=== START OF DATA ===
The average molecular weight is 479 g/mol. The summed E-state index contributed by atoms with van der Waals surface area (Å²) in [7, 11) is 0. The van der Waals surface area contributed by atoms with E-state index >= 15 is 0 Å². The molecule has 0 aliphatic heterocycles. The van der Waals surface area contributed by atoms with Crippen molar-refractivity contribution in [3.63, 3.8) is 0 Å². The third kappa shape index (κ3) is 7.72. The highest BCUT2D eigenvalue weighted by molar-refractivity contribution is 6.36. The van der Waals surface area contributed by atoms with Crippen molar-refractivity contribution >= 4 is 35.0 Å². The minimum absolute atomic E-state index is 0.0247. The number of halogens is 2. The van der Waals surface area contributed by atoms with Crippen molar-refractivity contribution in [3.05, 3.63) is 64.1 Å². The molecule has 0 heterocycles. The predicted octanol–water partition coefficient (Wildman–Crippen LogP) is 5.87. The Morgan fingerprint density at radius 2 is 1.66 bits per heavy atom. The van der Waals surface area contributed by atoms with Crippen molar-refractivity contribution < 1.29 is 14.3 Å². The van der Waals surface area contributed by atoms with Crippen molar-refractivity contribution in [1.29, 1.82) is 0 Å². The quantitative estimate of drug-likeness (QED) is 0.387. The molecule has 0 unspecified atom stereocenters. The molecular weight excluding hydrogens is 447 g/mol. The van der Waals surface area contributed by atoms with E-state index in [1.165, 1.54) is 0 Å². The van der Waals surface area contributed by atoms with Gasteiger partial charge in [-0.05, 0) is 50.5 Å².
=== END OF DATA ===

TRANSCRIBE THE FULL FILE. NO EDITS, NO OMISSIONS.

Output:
The average molecular weight is 479 g/mol. The summed E-state index contributed by atoms with van der Waals surface area (Å²) in [7, 11) is 0. The van der Waals surface area contributed by atoms with E-state index >= 15 is 0 Å². The molecule has 0 aliphatic heterocycles. The van der Waals surface area contributed by atoms with Crippen molar-refractivity contribution in [3.63, 3.8) is 0 Å². The third kappa shape index (κ3) is 7.72. The highest BCUT2D eigenvalue weighted by molar-refractivity contribution is 6.36. The van der Waals surface area contributed by atoms with Crippen molar-refractivity contribution >= 4 is 35.0 Å². The minimum absolute atomic E-state index is 0.0247. The number of halogens is 2. The van der Waals surface area contributed by atoms with Crippen molar-refractivity contribution in [3.05, 3.63) is 64.1 Å². The molecule has 0 heterocycles. The predicted octanol–water partition coefficient (Wildman–Crippen LogP) is 5.87. The Morgan fingerprint density at radius 2 is 1.66 bits per heavy atom. The van der Waals surface area contributed by atoms with Crippen molar-refractivity contribution < 1.29 is 14.3 Å². The van der Waals surface area contributed by atoms with Crippen molar-refractivity contribution in [1.29, 1.82) is 0 Å². The quantitative estimate of drug-likeness (QED) is 0.387. The molecule has 0 unspecified atom stereocenters. The molecular weight excluding hydrogens is 447 g/mol. The van der Waals surface area contributed by atoms with E-state index in [1.165, 1.54) is 0 Å². The van der Waals surface area contributed by atoms with Gasteiger partial charge in [-0.05, 0) is 50.5 Å².